Standing on a corner of downtown Chicago as a dazzling rocket ship of mirrored glass and salmon pink steel, the James R Thompson Center, more than any other building, encapsulates the flamboyant oeuvre of the German-American architect Helmut Jahn, who has died aged 81 in a cycling accident.
The glitzy government building, originally known as the State of Illinois Center, is a fitting monument to the larger than life architect, as exuberant as it is divisive.
The big budget project drew fierce criticism when it was completed in 1985. It was described as “a chunky wedge of little grace or elegance” by the critic of the Chicago Tribune; the colour palette of pink and turquoise reminded the New York Times critic of “cheap commercial buildings of the 1950s, bus stations and suburban schools”. Plagued by practical issues – including an ice-based cooling system that notoriously failed, leading to indoor temperatures of 43C, and falling slabs of granite – it has been a costly trophy for the state to maintain.
But this brash bastion of government services has also proved to be one of the most used indoor public spaces in the city. Conceived as a self-contained world, where you could grab a coffee, buy a suit, visit an art gallery, renew your driver’s licence, attend a concert and catch a train home – without ever going outside – it has served as a lively, one-stop civic mall. The soaring conical atrium remains an exhilarating space to encounter, lined with lifts, staircases and a cat’s cradle of colourful steel bracing, looking like the Pompidou Centre turned inside out.
Despite a growing appreciation among a younger generation, reappraising this maligned period of postmodernism, the building is facing the threat of demolition. Last week it was put up for sale, damned as a drain on state finances. A recent zoning ordinance would pave the way for the site to allow one of the tallest skyscrapers in the city.
It is fair to say that if Jahn were still around, he would be eager to be front of the queue to design it: learning of the site’s possible fate in 2017, he proposed a 110-storey super-tower to sprout from the side of his conical building.
Born near Nuremberg, Helmut was the son of Lena (nee Werth) and Wilhelm, a teacher. He obtained his undergraduate architecture degree at the Technical University of Munich, before moving to Chicago in 1966 to study under the modernist maestro Ludwig Mies van Der Rohe at the Illinois Institute of Technology.
He left without graduating, after refusing to follow the tutors’ briefs, and joined forces with Charles F Murphy in 1967, taking sole control of the practice in 1981, when the firm was renamed Murphy/Jahn (rebranded JAHN in 2012).
Turning away from the hardline modernism of Mies, Jahn developed a bold, bombastic form of corporate postmodernism, designing company headquarters, banks, airports and government buildings across the world that exuded the power-dressing pomp of the 1980s. “I don’t think there’s anything wrong in using a building to connote achievement and a certain commercial power,” he said. “Great statesmen, great emperors, great dictators always build great buildings.”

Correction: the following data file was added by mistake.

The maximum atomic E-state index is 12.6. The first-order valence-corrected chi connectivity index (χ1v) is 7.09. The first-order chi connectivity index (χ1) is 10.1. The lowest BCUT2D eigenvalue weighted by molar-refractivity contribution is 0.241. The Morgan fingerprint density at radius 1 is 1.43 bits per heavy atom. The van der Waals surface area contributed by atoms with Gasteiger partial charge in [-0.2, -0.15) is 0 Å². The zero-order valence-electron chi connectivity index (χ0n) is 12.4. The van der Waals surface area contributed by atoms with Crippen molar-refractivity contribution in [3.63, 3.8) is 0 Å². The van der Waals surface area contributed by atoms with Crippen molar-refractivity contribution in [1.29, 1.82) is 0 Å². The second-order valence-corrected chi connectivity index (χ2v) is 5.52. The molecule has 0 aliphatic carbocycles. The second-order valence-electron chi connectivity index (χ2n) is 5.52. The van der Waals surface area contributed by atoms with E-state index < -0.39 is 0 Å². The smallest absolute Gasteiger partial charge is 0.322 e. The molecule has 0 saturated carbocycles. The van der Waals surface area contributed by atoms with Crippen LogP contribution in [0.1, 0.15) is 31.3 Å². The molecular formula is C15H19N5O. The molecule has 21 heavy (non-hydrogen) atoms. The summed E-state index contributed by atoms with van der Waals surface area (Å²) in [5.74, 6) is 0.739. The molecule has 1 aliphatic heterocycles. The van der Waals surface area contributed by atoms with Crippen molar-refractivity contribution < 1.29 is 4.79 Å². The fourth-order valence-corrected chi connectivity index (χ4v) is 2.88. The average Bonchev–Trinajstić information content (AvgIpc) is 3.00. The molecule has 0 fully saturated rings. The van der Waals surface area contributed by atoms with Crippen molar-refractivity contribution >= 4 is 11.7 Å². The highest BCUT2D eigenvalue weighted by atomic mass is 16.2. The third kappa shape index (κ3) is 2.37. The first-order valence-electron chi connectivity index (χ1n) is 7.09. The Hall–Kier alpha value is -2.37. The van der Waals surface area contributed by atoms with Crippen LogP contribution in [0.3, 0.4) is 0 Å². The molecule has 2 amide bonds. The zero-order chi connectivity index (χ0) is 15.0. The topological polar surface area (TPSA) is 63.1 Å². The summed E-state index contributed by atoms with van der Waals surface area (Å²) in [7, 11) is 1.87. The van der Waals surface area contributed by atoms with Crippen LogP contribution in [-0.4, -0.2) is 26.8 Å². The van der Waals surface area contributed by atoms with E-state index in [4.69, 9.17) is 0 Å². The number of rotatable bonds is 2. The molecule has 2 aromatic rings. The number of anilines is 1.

His skyscraper at One Liberty Place in Philadelphia, completed in 1987, burst through the city’s height limit with a brawny swagger. Its thick shaft is crowned with a cascade of angular chevrons in blue mirrored glass and bands of granite, looking like the body-builder cousin of New York’s elegant Chrysler Building.
In 1988, for the United Airlines terminal at Chicago’s O’Hare airport, he transformed the dull arrival experience with a kaleidoscopic disco tunnel, in collaboration with the Canadian neon artist Michael Hayden, creating one of the most memorable travelator experiences around.
In Berlin, his Sony Centre of the same year evolved some of the civic ideas of his Illinois government building, conceived as an open public forum beneath a billowing fabric umbrella. “I remember when the chairman of Sony viewed the model,” Jahn later recalled. “He said, ‘Mr Jahn, where are the doors?’ I said, ‘There are no doors.’ And he said, ‘But then everybody can come in.’ So, I said, “You got it!’”
Jahn’s style has been described as a kind of romantic high-tech, his buildings often celebrating their structure and inner workings, but always with an additional dramatic flourish. As he put it: “We do not construct decoration, we decorate construction.” He always worked closely with engineers from the very beginning of the design process, particularly with his compatriot Werner Sobek, and described their approach as “archi-neering”. Form, he said, should “follow force, rather than function”.
Always media-savvy and never without a quip, Jahn took his personal image as seriously as his buildings. Fond of Versace suits and fedora hats, which gave him the look of a gangster, he drove Porsche Carreras, owned several racing yachts, and always drew with a Montblanc fountain pen. Nicknamed Flash Gordon, he even appeared on the cover of GQ magazine in 1985, which called him “controversial, abrasive, handsome, young, fanatical, quite serious and, these days, very very hot”.
By the late 2000s, Jahn’s popularity had waned. He became to be seen as something of a dinosaur, associated with the excesses of the previous decades. In a 2018 interview, he complained of clients being too risk-averse, with most work being given to faceless global conglomerates.
His practice had dwindled to a third of the size that it was at its peak. Criticising the attitude of big tech companies, he complained about their loss of any sense of style. “They are no longer concerned with their image,” he said. “In the past these people would wear stylish suits and now they run around in T-shirts.”
He is survived by his wife, Deborah Lampe, their son, Evan, two granddaughters, and a brother, Otmar.
• Helmut Jahn, architect, born 4 January 1940; died 8 May 2021